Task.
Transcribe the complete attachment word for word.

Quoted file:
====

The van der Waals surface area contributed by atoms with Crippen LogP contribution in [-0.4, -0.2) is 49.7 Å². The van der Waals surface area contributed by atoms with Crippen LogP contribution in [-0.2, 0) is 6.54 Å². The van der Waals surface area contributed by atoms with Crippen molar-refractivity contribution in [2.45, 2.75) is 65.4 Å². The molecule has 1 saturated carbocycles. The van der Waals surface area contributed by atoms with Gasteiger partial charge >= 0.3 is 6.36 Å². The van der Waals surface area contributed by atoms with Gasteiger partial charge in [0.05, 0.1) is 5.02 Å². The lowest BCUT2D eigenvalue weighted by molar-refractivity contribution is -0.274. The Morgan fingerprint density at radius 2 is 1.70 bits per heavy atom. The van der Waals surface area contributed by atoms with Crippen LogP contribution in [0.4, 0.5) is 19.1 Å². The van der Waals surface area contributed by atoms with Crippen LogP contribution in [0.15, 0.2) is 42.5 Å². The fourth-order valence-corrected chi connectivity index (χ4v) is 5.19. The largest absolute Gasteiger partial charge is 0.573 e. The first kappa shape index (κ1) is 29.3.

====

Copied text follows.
The van der Waals surface area contributed by atoms with Crippen LogP contribution in [-0.4, -0.2) is 49.7 Å². The van der Waals surface area contributed by atoms with Crippen LogP contribution in [-0.2, 0) is 6.54 Å². The van der Waals surface area contributed by atoms with Crippen molar-refractivity contribution in [2.45, 2.75) is 65.4 Å². The molecule has 1 saturated carbocycles. The van der Waals surface area contributed by atoms with Gasteiger partial charge >= 0.3 is 6.36 Å². The van der Waals surface area contributed by atoms with Gasteiger partial charge in [0.05, 0.1) is 5.02 Å². The lowest BCUT2D eigenvalue weighted by molar-refractivity contribution is -0.274. The Morgan fingerprint density at radius 2 is 1.70 bits per heavy atom. The van der Waals surface area contributed by atoms with Crippen LogP contribution in [0.4, 0.5) is 19.1 Å². The van der Waals surface area contributed by atoms with Crippen LogP contribution in [0.15, 0.2) is 42.5 Å². The fourth-order valence-corrected chi connectivity index (χ4v) is 5.19. The largest absolute Gasteiger partial charge is 0.573 e. The first kappa shape index (κ1) is 29.3.